-------------------- ------------------ ---------- ---------- ----------
T1                   TABLE                17825792       2176         32
T2                   TABLE                 5242880        640         20
T3                   TABLE                 7340032        896         22
 
SQL>  SELECT table_name,num_rows,blocks,compression,compress_for FROM dba_tables
WHERE table_name IN ('T1','T2','T3')
ORDER BY table_name;
 
TABLE_NAME                       NUM_ROWS     BLOCKS COMPRESS COMPRESS_FOR
------------------------------ ---------- ---------- -------- ------------
T1                                 145824       2119 DISABLED
T2                                 145824        640 ENABLED  BASIC
T3                                 145824        874 ENABLED  OLTP

Then obviously number of blocks retrieved is lesser and CPU is a bit higher with compressed tables:

Make sure that for all sessions you have:

SQL> ALTER SESSION SET statistics_level=ALL;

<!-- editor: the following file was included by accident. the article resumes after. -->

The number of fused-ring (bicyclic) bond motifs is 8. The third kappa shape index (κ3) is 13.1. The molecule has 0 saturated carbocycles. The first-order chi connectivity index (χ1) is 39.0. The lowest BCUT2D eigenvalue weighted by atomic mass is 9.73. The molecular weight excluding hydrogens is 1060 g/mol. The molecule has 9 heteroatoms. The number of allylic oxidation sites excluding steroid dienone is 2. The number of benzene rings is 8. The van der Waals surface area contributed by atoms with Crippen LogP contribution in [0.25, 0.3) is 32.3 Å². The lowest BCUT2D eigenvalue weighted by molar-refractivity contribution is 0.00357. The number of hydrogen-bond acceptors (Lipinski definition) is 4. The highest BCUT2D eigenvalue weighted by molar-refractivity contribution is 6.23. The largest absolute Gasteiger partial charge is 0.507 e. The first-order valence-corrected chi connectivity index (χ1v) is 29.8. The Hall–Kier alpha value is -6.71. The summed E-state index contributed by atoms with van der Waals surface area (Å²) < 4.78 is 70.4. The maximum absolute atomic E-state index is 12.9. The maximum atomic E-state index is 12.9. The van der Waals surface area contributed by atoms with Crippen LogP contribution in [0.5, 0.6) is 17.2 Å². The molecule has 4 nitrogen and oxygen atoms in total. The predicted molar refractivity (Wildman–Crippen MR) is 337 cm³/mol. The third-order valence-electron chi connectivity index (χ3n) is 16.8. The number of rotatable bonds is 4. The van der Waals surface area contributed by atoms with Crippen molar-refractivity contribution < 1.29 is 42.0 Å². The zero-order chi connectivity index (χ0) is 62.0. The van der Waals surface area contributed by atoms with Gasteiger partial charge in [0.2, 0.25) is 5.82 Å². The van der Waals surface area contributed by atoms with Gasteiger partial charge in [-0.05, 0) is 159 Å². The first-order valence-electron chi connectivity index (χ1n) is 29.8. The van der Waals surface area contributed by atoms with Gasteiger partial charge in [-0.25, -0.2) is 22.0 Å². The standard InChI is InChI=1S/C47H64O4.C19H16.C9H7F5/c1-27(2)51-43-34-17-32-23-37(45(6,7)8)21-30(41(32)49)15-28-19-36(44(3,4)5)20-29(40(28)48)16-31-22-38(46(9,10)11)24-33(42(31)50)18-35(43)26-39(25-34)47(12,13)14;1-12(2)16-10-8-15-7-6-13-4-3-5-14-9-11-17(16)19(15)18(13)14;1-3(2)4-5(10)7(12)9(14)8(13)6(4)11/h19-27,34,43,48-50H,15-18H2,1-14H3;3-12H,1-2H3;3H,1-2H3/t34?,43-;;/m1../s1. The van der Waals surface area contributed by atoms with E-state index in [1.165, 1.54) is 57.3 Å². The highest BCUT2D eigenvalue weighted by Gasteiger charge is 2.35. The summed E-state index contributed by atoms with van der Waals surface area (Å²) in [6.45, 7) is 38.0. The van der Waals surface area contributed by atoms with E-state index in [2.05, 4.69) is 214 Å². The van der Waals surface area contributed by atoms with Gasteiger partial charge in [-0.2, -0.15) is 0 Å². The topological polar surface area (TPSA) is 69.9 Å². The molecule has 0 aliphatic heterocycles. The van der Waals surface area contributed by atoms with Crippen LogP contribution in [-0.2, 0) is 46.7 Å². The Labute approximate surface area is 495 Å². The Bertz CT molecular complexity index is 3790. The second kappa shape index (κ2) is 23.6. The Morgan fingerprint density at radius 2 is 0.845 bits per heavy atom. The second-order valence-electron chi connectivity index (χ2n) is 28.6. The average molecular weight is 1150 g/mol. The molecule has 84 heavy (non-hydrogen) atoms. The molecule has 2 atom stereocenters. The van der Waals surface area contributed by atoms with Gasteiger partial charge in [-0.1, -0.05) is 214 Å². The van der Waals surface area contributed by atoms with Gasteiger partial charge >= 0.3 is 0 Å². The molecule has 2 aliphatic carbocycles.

SESSION altered.
 
SQL> ALTER SESSION SET timed_statistics=TRUE;
 
SESSION altered.
 
SQL> SELECT SID FROM  v$mystat WHERE ROWNUM=1;
 
       SID
----------
        51
 
SQL> SET autotrace traceonly EXPLAIN STATISTICS;
SQL> ALTER SYSTEM flush buffer_cache;
 
SYSTEM altered.
 
SQL> SELECT * FROM t1;
 
145824 ROWS selected.
 
 
Execution PLAN
----------------------------------------------------------
PLAN hash VALUE: 3617692013
 
--------------------------------------------------------------------------
| Id  | Operation         | Name | ROWS  | Bytes | COST (%CPU)| TIME     |
--------------------------------------------------------------------------
|   0 | SELECT STATEMENT  |      |   145K|    13M|   578   (1)| 00:00:07 |
|   1 |  TABLE ACCESS FULL| T1   |   145K|    13M|   578   (1)| 00:00:07 |